Dynamic cavity method and problems on graphs
Andrey Lohhov, LPTMS
A large number of optimization, inverse, combinatorial and out-of-equilibrium problems, arising in the statistical physics of complex systems, allow for a convenient representation in terms of disordered interacting variables defined on a certain network. Although a universal recipe for dealing with these problems does not exist, the recent years have seen a serious progress in understanding and quantifying an important number of hard problems on graphs. A particular role has been played by the concepts borrowed from the physics of spin glasses and field theory, that appeared to be extremely successful in the description of the statistical properties of complex systems and in the development of efficient algorithms for concrete problems.
In the first part of the thesis, we study the out-of-equilibrium spreading problems on networks. Using dynamic cavity method on time trajectories, we show how to derive dynamic message-passing equations for a large class of models with unidirectional dynamics — the key property that makes the problem solvable. These equations are asymptotically exact for locally tree-like graphs and generally provide a good approximation for real-world networks. We illustrate the approach by applying the dynamic message-passing equations for susceptible-infected-recovered model to the inverse problem of inference of epidemic origin.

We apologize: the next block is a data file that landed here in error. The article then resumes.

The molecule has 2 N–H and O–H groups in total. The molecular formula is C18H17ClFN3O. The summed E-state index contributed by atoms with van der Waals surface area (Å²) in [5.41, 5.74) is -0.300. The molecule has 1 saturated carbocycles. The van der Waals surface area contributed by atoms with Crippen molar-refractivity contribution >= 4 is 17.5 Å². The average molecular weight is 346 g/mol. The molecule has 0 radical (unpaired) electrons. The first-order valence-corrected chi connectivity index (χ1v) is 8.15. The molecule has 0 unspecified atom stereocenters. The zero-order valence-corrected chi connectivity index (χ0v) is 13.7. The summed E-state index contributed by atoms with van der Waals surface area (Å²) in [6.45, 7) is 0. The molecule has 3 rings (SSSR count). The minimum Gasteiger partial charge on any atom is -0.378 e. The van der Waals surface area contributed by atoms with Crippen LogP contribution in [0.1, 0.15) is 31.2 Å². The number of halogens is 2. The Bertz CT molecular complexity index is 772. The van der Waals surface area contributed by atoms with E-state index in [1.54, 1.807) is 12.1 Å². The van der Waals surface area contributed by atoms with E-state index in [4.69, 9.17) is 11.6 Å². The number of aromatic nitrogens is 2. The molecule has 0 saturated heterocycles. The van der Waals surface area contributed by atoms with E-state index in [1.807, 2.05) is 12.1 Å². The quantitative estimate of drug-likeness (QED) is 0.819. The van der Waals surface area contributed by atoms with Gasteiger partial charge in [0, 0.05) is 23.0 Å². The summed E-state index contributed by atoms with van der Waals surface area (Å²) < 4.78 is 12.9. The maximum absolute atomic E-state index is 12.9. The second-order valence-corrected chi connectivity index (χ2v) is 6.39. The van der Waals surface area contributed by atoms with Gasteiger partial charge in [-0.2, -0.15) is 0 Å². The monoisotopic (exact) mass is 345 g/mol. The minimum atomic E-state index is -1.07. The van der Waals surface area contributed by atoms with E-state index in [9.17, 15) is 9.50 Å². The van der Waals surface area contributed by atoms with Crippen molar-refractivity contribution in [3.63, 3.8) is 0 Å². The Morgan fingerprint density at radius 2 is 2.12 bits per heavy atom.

In the second part of the manuscript, we address the optimization problem of finding optimal planar matching configurations on a line. Making use of field-theory techniques and combinatorial arguments, we characterize a topological phase transition that occurs in the simple Bernoulli model of disordered matching. As an application to the physics of the RNA secondary structures, we discuss the relation of the perfect-imperfect matching transition to the known molten-glass transition at low temperatures, and suggest generalized models that incorporate a one-to-one correspondence between the contact matrix and the nucleotide sequence, thus giving sense to the notion of effective non-integer alphabets.